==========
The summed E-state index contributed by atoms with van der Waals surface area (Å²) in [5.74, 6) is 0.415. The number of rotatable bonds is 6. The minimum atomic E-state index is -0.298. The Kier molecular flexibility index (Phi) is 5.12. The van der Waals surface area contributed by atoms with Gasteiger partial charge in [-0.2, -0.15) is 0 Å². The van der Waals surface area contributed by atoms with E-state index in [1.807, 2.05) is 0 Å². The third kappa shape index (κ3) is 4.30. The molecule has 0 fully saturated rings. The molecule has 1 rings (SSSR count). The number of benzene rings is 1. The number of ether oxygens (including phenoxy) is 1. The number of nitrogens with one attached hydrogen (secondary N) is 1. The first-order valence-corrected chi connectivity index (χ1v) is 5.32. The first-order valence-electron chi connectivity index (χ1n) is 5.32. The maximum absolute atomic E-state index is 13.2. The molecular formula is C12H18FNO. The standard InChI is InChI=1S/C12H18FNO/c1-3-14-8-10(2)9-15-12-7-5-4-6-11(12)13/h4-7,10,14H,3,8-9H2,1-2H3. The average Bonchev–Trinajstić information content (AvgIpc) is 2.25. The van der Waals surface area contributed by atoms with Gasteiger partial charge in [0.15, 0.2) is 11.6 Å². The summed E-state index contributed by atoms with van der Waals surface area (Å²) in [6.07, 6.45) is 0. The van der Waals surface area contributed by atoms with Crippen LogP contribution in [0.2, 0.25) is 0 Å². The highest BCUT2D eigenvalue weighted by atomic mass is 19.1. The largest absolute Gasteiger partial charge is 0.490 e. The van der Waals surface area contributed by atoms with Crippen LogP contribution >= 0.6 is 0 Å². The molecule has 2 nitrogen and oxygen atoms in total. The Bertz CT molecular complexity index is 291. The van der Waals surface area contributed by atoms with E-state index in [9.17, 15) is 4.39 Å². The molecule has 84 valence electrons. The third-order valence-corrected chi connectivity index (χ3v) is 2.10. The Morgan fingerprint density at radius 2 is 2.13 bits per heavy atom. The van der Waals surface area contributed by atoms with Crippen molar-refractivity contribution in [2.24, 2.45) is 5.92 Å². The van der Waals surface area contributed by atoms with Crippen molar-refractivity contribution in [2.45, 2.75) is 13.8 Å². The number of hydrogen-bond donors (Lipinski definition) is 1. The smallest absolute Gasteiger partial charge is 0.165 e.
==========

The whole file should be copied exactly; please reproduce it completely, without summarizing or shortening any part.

The summed E-state index contributed by atoms with van der Waals surface area (Å²) in [5.74, 6) is 0.415. The number of rotatable bonds is 6. The minimum atomic E-state index is -0.298. The Kier molecular flexibility index (Phi) is 5.12. The van der Waals surface area contributed by atoms with Gasteiger partial charge in [-0.2, -0.15) is 0 Å². The van der Waals surface area contributed by atoms with E-state index in [1.807, 2.05) is 0 Å². The third kappa shape index (κ3) is 4.30. The molecule has 0 fully saturated rings. The molecule has 1 rings (SSSR count). The number of benzene rings is 1. The number of ether oxygens (including phenoxy) is 1. The number of nitrogens with one attached hydrogen (secondary N) is 1. The first-order valence-corrected chi connectivity index (χ1v) is 5.32. The first-order valence-electron chi connectivity index (χ1n) is 5.32. The maximum absolute atomic E-state index is 13.2. The molecular formula is C12H18FNO. The standard InChI is InChI=1S/C12H18FNO/c1-3-14-8-10(2)9-15-12-7-5-4-6-11(12)13/h4-7,10,14H,3,8-9H2,1-2H3. The average Bonchev–Trinajstić information content (AvgIpc) is 2.25. The van der Waals surface area contributed by atoms with Gasteiger partial charge in [0.15, 0.2) is 11.6 Å². The summed E-state index contributed by atoms with van der Waals surface area (Å²) in [6.07, 6.45) is 0. The van der Waals surface area contributed by atoms with Crippen LogP contribution in [0.2, 0.25) is 0 Å². The highest BCUT2D eigenvalue weighted by atomic mass is 19.1. The largest absolute Gasteiger partial charge is 0.490 e. The van der Waals surface area contributed by atoms with Crippen LogP contribution >= 0.6 is 0 Å². The molecule has 2 nitrogen and oxygen atoms in total. The Bertz CT molecular complexity index is 291. The van der Waals surface area contributed by atoms with E-state index in [9.17, 15) is 4.39 Å². The molecule has 84 valence electrons. The third-order valence-corrected chi connectivity index (χ3v) is 2.10. The Morgan fingerprint density at radius 2 is 2.13 bits per heavy atom. The van der Waals surface area contributed by atoms with Crippen molar-refractivity contribution in [2.24, 2.45) is 5.92 Å². The van der Waals surface area contributed by atoms with Crippen molar-refractivity contribution in [2.45, 2.75) is 13.8 Å². The number of hydrogen-bond donors (Lipinski definition) is 1. The smallest absolute Gasteiger partial charge is 0.165 e.